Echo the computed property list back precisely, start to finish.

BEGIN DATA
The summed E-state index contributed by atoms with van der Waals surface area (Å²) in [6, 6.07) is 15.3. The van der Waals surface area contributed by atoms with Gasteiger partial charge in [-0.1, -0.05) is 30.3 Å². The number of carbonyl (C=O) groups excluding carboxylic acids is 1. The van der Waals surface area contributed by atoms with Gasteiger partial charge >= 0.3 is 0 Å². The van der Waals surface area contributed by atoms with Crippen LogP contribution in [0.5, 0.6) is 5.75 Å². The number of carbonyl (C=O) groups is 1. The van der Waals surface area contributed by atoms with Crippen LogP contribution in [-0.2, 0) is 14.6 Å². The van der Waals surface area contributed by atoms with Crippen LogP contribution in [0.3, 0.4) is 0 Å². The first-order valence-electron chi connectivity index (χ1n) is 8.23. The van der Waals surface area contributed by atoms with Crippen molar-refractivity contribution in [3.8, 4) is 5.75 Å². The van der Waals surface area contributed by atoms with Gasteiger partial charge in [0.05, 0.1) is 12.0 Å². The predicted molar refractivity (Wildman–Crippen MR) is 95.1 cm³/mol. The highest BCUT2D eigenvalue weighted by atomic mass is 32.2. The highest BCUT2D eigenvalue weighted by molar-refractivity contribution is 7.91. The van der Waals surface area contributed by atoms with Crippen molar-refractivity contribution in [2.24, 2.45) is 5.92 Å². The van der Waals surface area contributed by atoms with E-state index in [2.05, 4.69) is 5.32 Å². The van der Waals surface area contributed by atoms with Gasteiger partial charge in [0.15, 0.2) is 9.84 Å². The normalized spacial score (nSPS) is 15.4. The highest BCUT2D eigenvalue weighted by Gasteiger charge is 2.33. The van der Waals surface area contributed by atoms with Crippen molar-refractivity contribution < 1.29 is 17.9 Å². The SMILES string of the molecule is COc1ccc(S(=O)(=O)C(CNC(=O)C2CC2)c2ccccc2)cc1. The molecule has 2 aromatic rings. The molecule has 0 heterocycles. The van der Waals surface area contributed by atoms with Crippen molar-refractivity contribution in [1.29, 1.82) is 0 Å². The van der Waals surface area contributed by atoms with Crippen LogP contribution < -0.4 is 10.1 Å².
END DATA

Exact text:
The summed E-state index contributed by atoms with van der Waals surface area (Å²) in [6, 6.07) is 15.3. The van der Waals surface area contributed by atoms with Gasteiger partial charge in [-0.1, -0.05) is 30.3 Å². The number of carbonyl (C=O) groups excluding carboxylic acids is 1. The van der Waals surface area contributed by atoms with Gasteiger partial charge >= 0.3 is 0 Å². The van der Waals surface area contributed by atoms with Crippen LogP contribution in [0.5, 0.6) is 5.75 Å². The number of carbonyl (C=O) groups is 1. The van der Waals surface area contributed by atoms with Crippen LogP contribution in [-0.2, 0) is 14.6 Å². The van der Waals surface area contributed by atoms with Crippen LogP contribution in [0.3, 0.4) is 0 Å². The first-order valence-electron chi connectivity index (χ1n) is 8.23. The van der Waals surface area contributed by atoms with Crippen molar-refractivity contribution in [3.8, 4) is 5.75 Å². The van der Waals surface area contributed by atoms with Gasteiger partial charge in [0.05, 0.1) is 12.0 Å². The predicted molar refractivity (Wildman–Crippen MR) is 95.1 cm³/mol. The highest BCUT2D eigenvalue weighted by atomic mass is 32.2. The highest BCUT2D eigenvalue weighted by molar-refractivity contribution is 7.91. The van der Waals surface area contributed by atoms with Crippen molar-refractivity contribution in [2.24, 2.45) is 5.92 Å². The van der Waals surface area contributed by atoms with E-state index in [2.05, 4.69) is 5.32 Å². The van der Waals surface area contributed by atoms with Gasteiger partial charge in [0.15, 0.2) is 9.84 Å². The normalized spacial score (nSPS) is 15.4. The highest BCUT2D eigenvalue weighted by Gasteiger charge is 2.33. The van der Waals surface area contributed by atoms with Crippen molar-refractivity contribution < 1.29 is 17.9 Å². The SMILES string of the molecule is COc1ccc(S(=O)(=O)C(CNC(=O)C2CC2)c2ccccc2)cc1. The molecule has 2 aromatic rings. The molecule has 0 heterocycles. The van der Waals surface area contributed by atoms with Crippen molar-refractivity contribution in [1.29, 1.82) is 0 Å². The van der Waals surface area contributed by atoms with Crippen LogP contribution < -0.4 is 10.1 Å².